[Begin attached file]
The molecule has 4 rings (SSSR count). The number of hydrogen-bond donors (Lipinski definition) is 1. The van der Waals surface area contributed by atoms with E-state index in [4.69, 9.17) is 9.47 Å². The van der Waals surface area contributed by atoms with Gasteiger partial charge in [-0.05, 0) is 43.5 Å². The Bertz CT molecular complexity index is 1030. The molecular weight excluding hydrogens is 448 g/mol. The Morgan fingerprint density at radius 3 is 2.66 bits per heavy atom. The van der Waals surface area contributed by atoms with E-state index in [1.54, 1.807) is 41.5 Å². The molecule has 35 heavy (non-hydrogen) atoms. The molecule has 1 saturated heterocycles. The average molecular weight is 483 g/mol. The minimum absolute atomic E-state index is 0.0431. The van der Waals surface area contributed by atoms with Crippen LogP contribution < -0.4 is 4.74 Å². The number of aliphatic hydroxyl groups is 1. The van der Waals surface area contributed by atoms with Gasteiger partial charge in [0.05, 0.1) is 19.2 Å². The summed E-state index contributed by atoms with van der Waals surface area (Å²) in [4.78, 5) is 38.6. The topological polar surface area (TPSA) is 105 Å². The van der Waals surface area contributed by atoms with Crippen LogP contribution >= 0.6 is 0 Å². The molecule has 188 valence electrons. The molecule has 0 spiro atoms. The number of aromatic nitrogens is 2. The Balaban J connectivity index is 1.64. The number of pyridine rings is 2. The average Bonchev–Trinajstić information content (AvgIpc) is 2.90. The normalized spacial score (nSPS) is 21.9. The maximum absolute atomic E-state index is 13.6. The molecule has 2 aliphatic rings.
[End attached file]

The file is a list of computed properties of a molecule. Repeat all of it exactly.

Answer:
The molecule has 4 rings (SSSR count). The number of hydrogen-bond donors (Lipinski definition) is 1. The van der Waals surface area contributed by atoms with E-state index in [4.69, 9.17) is 9.47 Å². The van der Waals surface area contributed by atoms with Gasteiger partial charge in [-0.05, 0) is 43.5 Å². The Bertz CT molecular complexity index is 1030. The molecular weight excluding hydrogens is 448 g/mol. The Morgan fingerprint density at radius 3 is 2.66 bits per heavy atom. The van der Waals surface area contributed by atoms with E-state index in [1.54, 1.807) is 41.5 Å². The molecule has 35 heavy (non-hydrogen) atoms. The molecule has 1 saturated heterocycles. The average molecular weight is 483 g/mol. The minimum absolute atomic E-state index is 0.0431. The van der Waals surface area contributed by atoms with Crippen LogP contribution < -0.4 is 4.74 Å². The number of aliphatic hydroxyl groups is 1. The van der Waals surface area contributed by atoms with Gasteiger partial charge in [0.05, 0.1) is 19.2 Å². The summed E-state index contributed by atoms with van der Waals surface area (Å²) in [4.78, 5) is 38.6. The topological polar surface area (TPSA) is 105 Å². The van der Waals surface area contributed by atoms with Crippen LogP contribution >= 0.6 is 0 Å². The molecule has 188 valence electrons. The molecule has 0 spiro atoms. The number of aromatic nitrogens is 2. The Balaban J connectivity index is 1.64. The number of pyridine rings is 2. The average Bonchev–Trinajstić information content (AvgIpc) is 2.90. The normalized spacial score (nSPS) is 21.9. The maximum absolute atomic E-state index is 13.6. The molecule has 2 aliphatic rings.